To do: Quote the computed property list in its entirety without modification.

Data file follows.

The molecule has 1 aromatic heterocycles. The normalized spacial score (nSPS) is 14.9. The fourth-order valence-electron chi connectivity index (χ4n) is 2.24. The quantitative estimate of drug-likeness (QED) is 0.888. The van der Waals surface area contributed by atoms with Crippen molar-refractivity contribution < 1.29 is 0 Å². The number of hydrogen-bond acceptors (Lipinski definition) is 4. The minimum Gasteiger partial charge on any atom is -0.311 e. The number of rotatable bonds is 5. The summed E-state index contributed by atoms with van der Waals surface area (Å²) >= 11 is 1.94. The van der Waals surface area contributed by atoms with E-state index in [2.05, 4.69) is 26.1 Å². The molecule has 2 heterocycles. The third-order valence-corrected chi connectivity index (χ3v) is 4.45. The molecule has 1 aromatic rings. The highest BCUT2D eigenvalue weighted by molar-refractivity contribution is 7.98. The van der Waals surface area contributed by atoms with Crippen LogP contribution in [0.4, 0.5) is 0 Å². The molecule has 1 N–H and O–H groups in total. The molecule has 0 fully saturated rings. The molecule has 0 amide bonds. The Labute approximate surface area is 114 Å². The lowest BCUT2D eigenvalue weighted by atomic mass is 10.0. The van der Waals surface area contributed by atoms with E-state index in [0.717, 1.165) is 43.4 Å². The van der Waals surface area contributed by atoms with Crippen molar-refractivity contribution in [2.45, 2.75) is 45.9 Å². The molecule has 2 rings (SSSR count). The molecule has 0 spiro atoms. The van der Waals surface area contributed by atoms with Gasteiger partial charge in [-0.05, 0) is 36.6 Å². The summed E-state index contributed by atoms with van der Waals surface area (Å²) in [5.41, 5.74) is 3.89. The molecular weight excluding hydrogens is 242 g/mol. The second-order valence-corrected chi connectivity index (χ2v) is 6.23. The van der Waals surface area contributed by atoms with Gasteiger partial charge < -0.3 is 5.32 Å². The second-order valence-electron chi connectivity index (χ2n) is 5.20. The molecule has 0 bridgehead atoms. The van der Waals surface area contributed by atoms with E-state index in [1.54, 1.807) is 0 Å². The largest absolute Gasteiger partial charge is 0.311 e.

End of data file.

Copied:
The molecule has 1 aromatic heterocycles. The normalized spacial score (nSPS) is 14.9. The fourth-order valence-electron chi connectivity index (χ4n) is 2.24. The quantitative estimate of drug-likeness (QED) is 0.888. The van der Waals surface area contributed by atoms with Crippen molar-refractivity contribution < 1.29 is 0 Å². The number of hydrogen-bond acceptors (Lipinski definition) is 4. The minimum Gasteiger partial charge on any atom is -0.311 e. The number of rotatable bonds is 5. The summed E-state index contributed by atoms with van der Waals surface area (Å²) >= 11 is 1.94. The van der Waals surface area contributed by atoms with E-state index in [2.05, 4.69) is 26.1 Å². The molecule has 2 heterocycles. The third-order valence-corrected chi connectivity index (χ3v) is 4.45. The molecule has 1 aromatic rings. The highest BCUT2D eigenvalue weighted by molar-refractivity contribution is 7.98. The van der Waals surface area contributed by atoms with Crippen LogP contribution in [0.4, 0.5) is 0 Å². The molecule has 1 N–H and O–H groups in total. The molecule has 0 fully saturated rings. The molecule has 0 amide bonds. The Labute approximate surface area is 114 Å². The lowest BCUT2D eigenvalue weighted by atomic mass is 10.0. The van der Waals surface area contributed by atoms with E-state index in [0.717, 1.165) is 43.4 Å². The van der Waals surface area contributed by atoms with Crippen molar-refractivity contribution in [2.45, 2.75) is 45.9 Å². The molecule has 2 rings (SSSR count). The molecule has 0 spiro atoms. The van der Waals surface area contributed by atoms with Gasteiger partial charge in [-0.05, 0) is 36.6 Å². The summed E-state index contributed by atoms with van der Waals surface area (Å²) in [5.41, 5.74) is 3.89. The molecular weight excluding hydrogens is 242 g/mol. The second-order valence-corrected chi connectivity index (χ2v) is 6.23. The van der Waals surface area contributed by atoms with Gasteiger partial charge < -0.3 is 5.32 Å². The second-order valence-electron chi connectivity index (χ2n) is 5.20. The molecule has 0 bridgehead atoms. The van der Waals surface area contributed by atoms with E-state index in [1.54, 1.807) is 0 Å². The largest absolute Gasteiger partial charge is 0.311 e.